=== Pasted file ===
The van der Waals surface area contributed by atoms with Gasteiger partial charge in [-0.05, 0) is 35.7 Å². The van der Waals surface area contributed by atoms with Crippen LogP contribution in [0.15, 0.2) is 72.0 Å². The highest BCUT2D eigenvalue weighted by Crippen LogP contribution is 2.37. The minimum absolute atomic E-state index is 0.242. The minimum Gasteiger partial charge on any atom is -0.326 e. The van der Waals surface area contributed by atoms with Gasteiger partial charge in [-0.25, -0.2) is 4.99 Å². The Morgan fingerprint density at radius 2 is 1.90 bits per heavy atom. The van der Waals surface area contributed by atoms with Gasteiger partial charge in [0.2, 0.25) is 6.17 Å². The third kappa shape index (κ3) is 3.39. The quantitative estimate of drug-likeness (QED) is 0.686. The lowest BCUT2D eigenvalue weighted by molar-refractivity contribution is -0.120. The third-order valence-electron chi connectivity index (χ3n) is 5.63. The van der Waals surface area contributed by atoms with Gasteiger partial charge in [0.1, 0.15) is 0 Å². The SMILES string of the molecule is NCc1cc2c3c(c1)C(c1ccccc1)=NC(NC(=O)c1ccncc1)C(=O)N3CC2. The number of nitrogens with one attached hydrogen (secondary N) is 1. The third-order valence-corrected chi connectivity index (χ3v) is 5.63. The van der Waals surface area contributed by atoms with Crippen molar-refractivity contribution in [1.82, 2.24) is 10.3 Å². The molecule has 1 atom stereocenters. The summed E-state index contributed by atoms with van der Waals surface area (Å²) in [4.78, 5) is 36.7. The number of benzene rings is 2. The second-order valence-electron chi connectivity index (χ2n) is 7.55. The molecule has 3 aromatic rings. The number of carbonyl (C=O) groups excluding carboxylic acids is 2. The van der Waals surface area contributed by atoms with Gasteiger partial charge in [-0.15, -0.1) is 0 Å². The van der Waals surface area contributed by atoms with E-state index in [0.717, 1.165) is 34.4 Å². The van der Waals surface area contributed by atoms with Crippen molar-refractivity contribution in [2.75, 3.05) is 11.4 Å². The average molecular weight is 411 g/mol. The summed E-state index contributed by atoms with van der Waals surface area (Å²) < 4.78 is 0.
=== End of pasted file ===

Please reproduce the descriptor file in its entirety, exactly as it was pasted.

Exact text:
The van der Waals surface area contributed by atoms with Gasteiger partial charge in [-0.05, 0) is 35.7 Å². The van der Waals surface area contributed by atoms with Crippen LogP contribution in [0.15, 0.2) is 72.0 Å². The highest BCUT2D eigenvalue weighted by Crippen LogP contribution is 2.37. The minimum absolute atomic E-state index is 0.242. The minimum Gasteiger partial charge on any atom is -0.326 e. The van der Waals surface area contributed by atoms with Gasteiger partial charge in [-0.25, -0.2) is 4.99 Å². The Morgan fingerprint density at radius 2 is 1.90 bits per heavy atom. The van der Waals surface area contributed by atoms with Gasteiger partial charge in [0.2, 0.25) is 6.17 Å². The third kappa shape index (κ3) is 3.39. The quantitative estimate of drug-likeness (QED) is 0.686. The lowest BCUT2D eigenvalue weighted by molar-refractivity contribution is -0.120. The third-order valence-electron chi connectivity index (χ3n) is 5.63. The van der Waals surface area contributed by atoms with Gasteiger partial charge in [0.1, 0.15) is 0 Å². The SMILES string of the molecule is NCc1cc2c3c(c1)C(c1ccccc1)=NC(NC(=O)c1ccncc1)C(=O)N3CC2. The number of nitrogens with one attached hydrogen (secondary N) is 1. The third-order valence-corrected chi connectivity index (χ3v) is 5.63. The van der Waals surface area contributed by atoms with Crippen molar-refractivity contribution in [1.82, 2.24) is 10.3 Å². The molecule has 1 atom stereocenters. The summed E-state index contributed by atoms with van der Waals surface area (Å²) in [4.78, 5) is 36.7. The number of benzene rings is 2. The second-order valence-electron chi connectivity index (χ2n) is 7.55. The molecule has 3 aromatic rings. The number of carbonyl (C=O) groups excluding carboxylic acids is 2. The van der Waals surface area contributed by atoms with Gasteiger partial charge in [-0.15, -0.1) is 0 Å². The van der Waals surface area contributed by atoms with E-state index in [0.717, 1.165) is 34.4 Å². The van der Waals surface area contributed by atoms with Crippen molar-refractivity contribution in [2.75, 3.05) is 11.4 Å². The average molecular weight is 411 g/mol. The summed E-state index contributed by atoms with van der Waals surface area (Å²) < 4.78 is 0.